Some martial arts practices do not lend themselves to excessive safety, such as breaking. However, even in that endeavor, rather than having students pound concrete on the first day they learn breaking, have them practice on easy rebreakable boards, or let them put substantial padding on the bricks (a folded up towel, for instance) so they cannot hurt themselves while they learn how to break. Then steadily reduce their padding until they are breaking the way you would like them to break.

Also, never permit students to attempt breaking feats beyond their level of skill. A white belt, for an exaggerated example, should not be trying to break boards with an advanced kicking technique. Likewise, the degree of difficulty created by the number and composition of the material to be broken should always be closely monitored. Do not allow unqualified students — no matter how big and strong they are — to attempt to break too many boards or dense objects like bricks, cinder blocks and ice. And permitting any student to break objects with his/her head could be a shortcut to disaster, legally and otherwise.

Once, at a tournament, a competitor nearly knocked himself unconscious by smashing his head into a pile of bricks that didn’t break. If such advanced breaks will be attempted, then instructors had best know what they are doing and be prepared for the consequences.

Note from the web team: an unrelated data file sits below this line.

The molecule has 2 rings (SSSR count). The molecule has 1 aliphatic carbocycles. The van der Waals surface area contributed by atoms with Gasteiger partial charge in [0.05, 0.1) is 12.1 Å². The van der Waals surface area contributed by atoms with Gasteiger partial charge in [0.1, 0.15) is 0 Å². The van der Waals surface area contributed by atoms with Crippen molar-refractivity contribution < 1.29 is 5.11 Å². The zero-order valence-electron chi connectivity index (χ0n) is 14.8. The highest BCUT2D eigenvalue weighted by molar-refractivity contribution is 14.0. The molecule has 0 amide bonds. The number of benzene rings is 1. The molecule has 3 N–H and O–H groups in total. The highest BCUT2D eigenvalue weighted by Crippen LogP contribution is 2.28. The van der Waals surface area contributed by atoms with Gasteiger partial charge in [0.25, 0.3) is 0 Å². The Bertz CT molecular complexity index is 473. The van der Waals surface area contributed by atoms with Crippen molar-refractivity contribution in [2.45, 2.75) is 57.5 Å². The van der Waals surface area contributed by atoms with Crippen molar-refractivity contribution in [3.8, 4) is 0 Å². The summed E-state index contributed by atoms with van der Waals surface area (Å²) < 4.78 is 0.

On other lessons, start safely and build from there. If students are learning rolls, for example, start simply, on the ground, and then work steadily to kneeling, standing then jumping rolls. If students are learning breakfalls, start them practicing from a roll, then a trip, then a dive roll, then a hip throw, and finally a shoulder throw.

Many of the skills and teaching techniques discussed in other chapters throughout this book are also excellent for risk management. They help introduce students to skills slowly, guiding them to greater skill, helping them grow as martial artists. As so many of them help students learn safely, they also help to reduce the risk of liability as well.

Maintenance of Safety Equipment